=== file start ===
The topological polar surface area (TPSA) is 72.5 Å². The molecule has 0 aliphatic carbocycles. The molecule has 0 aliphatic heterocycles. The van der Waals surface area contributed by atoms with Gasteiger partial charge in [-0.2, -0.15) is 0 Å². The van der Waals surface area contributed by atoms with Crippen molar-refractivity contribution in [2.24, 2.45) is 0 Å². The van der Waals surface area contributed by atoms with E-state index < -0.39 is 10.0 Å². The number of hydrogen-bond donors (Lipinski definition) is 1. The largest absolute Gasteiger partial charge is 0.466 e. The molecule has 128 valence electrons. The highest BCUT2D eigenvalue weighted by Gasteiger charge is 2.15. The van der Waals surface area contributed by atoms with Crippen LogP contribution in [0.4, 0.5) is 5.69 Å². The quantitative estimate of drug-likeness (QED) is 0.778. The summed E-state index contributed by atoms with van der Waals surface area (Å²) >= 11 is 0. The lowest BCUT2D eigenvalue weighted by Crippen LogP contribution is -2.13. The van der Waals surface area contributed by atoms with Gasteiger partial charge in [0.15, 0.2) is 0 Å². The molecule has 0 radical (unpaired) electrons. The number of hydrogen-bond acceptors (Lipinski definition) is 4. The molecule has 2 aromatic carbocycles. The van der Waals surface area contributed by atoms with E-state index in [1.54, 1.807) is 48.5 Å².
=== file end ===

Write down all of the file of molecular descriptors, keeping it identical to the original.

The topological polar surface area (TPSA) is 72.5 Å². The molecule has 0 aliphatic carbocycles. The molecule has 0 aliphatic heterocycles. The van der Waals surface area contributed by atoms with Gasteiger partial charge in [-0.2, -0.15) is 0 Å². The van der Waals surface area contributed by atoms with Crippen molar-refractivity contribution in [2.24, 2.45) is 0 Å². The van der Waals surface area contributed by atoms with E-state index < -0.39 is 10.0 Å². The number of hydrogen-bond donors (Lipinski definition) is 1. The largest absolute Gasteiger partial charge is 0.466 e. The molecule has 128 valence electrons. The highest BCUT2D eigenvalue weighted by Gasteiger charge is 2.15. The van der Waals surface area contributed by atoms with Crippen LogP contribution in [0.4, 0.5) is 5.69 Å². The quantitative estimate of drug-likeness (QED) is 0.778. The summed E-state index contributed by atoms with van der Waals surface area (Å²) >= 11 is 0. The lowest BCUT2D eigenvalue weighted by Crippen LogP contribution is -2.13. The van der Waals surface area contributed by atoms with Gasteiger partial charge in [0.15, 0.2) is 0 Å². The molecule has 0 radical (unpaired) electrons. The number of hydrogen-bond acceptors (Lipinski definition) is 4. The molecule has 2 aromatic carbocycles. The van der Waals surface area contributed by atoms with E-state index in [1.54, 1.807) is 48.5 Å².